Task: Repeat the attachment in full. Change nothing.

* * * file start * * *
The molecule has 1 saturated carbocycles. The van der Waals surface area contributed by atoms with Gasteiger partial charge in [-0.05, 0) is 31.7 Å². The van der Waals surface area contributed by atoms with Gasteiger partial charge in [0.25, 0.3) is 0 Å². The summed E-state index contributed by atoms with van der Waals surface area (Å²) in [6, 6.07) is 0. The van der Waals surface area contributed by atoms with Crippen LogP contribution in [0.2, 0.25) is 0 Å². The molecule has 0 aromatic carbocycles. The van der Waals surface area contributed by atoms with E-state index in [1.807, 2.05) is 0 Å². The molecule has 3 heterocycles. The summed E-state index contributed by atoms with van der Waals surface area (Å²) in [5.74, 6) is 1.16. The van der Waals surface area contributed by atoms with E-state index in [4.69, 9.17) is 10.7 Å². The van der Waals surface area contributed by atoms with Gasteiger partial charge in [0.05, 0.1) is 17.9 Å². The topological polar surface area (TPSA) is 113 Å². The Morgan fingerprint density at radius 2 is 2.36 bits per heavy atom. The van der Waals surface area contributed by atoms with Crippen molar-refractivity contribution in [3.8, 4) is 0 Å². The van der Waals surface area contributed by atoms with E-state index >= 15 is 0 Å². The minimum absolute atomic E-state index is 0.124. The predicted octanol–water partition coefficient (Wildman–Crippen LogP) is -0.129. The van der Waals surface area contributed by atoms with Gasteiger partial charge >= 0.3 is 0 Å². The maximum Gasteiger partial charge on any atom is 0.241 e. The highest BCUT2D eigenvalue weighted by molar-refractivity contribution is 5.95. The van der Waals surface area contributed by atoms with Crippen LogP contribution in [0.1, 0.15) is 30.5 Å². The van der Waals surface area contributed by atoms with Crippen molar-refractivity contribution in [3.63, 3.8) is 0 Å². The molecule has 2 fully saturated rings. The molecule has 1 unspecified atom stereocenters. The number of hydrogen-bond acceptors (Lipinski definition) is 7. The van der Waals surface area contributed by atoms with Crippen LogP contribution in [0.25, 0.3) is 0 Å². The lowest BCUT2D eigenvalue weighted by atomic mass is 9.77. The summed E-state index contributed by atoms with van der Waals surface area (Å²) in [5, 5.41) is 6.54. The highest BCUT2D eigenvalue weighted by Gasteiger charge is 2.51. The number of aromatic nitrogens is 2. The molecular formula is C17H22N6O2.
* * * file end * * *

The molecule has 1 saturated carbocycles. The van der Waals surface area contributed by atoms with Gasteiger partial charge in [-0.05, 0) is 31.7 Å². The van der Waals surface area contributed by atoms with Gasteiger partial charge in [0.25, 0.3) is 0 Å². The summed E-state index contributed by atoms with van der Waals surface area (Å²) in [6, 6.07) is 0. The van der Waals surface area contributed by atoms with Crippen LogP contribution in [0.2, 0.25) is 0 Å². The molecule has 0 aromatic carbocycles. The van der Waals surface area contributed by atoms with E-state index in [1.807, 2.05) is 0 Å². The molecule has 3 heterocycles. The summed E-state index contributed by atoms with van der Waals surface area (Å²) in [5.74, 6) is 1.16. The van der Waals surface area contributed by atoms with E-state index in [4.69, 9.17) is 10.7 Å². The van der Waals surface area contributed by atoms with Gasteiger partial charge in [0.05, 0.1) is 17.9 Å². The topological polar surface area (TPSA) is 113 Å². The Morgan fingerprint density at radius 2 is 2.36 bits per heavy atom. The van der Waals surface area contributed by atoms with Crippen molar-refractivity contribution in [3.8, 4) is 0 Å². The van der Waals surface area contributed by atoms with E-state index >= 15 is 0 Å². The minimum absolute atomic E-state index is 0.124. The predicted octanol–water partition coefficient (Wildman–Crippen LogP) is -0.129. The van der Waals surface area contributed by atoms with Gasteiger partial charge >= 0.3 is 0 Å². The maximum Gasteiger partial charge on any atom is 0.241 e. The highest BCUT2D eigenvalue weighted by molar-refractivity contribution is 5.95. The van der Waals surface area contributed by atoms with Crippen LogP contribution in [0.1, 0.15) is 30.5 Å². The van der Waals surface area contributed by atoms with Crippen molar-refractivity contribution in [3.63, 3.8) is 0 Å². The molecule has 2 fully saturated rings. The molecule has 1 unspecified atom stereocenters. The number of hydrogen-bond acceptors (Lipinski definition) is 7. The van der Waals surface area contributed by atoms with Crippen LogP contribution in [0.25, 0.3) is 0 Å². The lowest BCUT2D eigenvalue weighted by atomic mass is 9.77. The summed E-state index contributed by atoms with van der Waals surface area (Å²) in [5, 5.41) is 6.54. The highest BCUT2D eigenvalue weighted by Gasteiger charge is 2.51. The number of aromatic nitrogens is 2. The molecular formula is C17H22N6O2.